The National Council is the corporate membership of the Boy Scouts of America and is administered by paid professional Scouters and volunteer Scouters. Members include the elected National Executive Board, the regional executive committees, the local council representatives, members at large, and honorary members. The National program is directed by the National Executive Board and administered by the Chief Scout Executive using a staff of professional Scouters.
The BSA was granted a Congressional charter in 1916, now codified as 36 U.S.C. Chapter 309, stating that their purpose is to: promote, through organization, and cooperation with other agencies, the ability of boys to do things for themselves and others, to train them in scoutcraft, and to teach them patriotism, courage, self-reliance, and kindred virtues, using the methods that were in common use by boy scouts on June 15, 1916.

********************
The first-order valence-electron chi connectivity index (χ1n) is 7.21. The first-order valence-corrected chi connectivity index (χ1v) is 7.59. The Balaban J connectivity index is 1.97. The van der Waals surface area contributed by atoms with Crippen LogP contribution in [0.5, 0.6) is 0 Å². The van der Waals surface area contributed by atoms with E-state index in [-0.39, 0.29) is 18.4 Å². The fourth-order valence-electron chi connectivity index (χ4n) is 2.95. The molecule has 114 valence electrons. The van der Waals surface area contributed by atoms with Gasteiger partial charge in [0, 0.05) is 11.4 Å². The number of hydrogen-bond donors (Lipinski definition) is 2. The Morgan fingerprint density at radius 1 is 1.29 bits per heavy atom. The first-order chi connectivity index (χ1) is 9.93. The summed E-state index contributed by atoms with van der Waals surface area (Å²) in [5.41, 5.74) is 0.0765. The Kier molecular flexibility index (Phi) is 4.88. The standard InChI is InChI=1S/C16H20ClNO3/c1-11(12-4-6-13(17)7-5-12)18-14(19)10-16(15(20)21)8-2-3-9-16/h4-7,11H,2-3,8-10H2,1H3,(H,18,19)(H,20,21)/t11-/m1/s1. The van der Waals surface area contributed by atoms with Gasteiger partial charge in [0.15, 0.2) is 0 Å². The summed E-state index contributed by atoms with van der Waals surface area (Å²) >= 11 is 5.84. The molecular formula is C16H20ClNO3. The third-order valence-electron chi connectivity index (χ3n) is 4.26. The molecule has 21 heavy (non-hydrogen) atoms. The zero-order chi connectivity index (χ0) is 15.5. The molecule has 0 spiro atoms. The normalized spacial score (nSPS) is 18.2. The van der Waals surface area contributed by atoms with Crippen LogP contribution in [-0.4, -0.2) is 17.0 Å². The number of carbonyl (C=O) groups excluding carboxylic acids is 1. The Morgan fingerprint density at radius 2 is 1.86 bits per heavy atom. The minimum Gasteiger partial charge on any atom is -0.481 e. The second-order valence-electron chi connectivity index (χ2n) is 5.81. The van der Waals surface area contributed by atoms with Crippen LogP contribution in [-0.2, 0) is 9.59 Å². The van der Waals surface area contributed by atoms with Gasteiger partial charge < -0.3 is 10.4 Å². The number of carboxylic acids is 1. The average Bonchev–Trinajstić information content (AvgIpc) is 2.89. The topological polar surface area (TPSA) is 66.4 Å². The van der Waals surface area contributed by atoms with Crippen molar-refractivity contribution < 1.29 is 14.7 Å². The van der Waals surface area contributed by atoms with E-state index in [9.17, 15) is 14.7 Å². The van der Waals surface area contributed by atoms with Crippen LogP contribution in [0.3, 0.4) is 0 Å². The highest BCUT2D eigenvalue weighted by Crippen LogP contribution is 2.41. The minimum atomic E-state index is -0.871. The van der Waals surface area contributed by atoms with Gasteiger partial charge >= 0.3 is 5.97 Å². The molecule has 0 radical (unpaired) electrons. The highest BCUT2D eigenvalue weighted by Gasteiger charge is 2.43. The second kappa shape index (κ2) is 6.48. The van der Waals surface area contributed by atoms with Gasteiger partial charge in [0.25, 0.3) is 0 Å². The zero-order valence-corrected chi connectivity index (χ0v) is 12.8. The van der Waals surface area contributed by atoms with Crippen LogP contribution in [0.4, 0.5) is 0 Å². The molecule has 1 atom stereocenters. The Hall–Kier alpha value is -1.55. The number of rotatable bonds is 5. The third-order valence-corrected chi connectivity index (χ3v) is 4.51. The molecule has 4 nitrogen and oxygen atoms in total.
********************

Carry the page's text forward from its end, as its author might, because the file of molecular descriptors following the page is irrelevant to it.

The charter authorized and set standards for the incorporation of the BSA and provided for the "exclusive right to use emblems, badges, descriptive or designating marks, and words or phrases" that they adopt.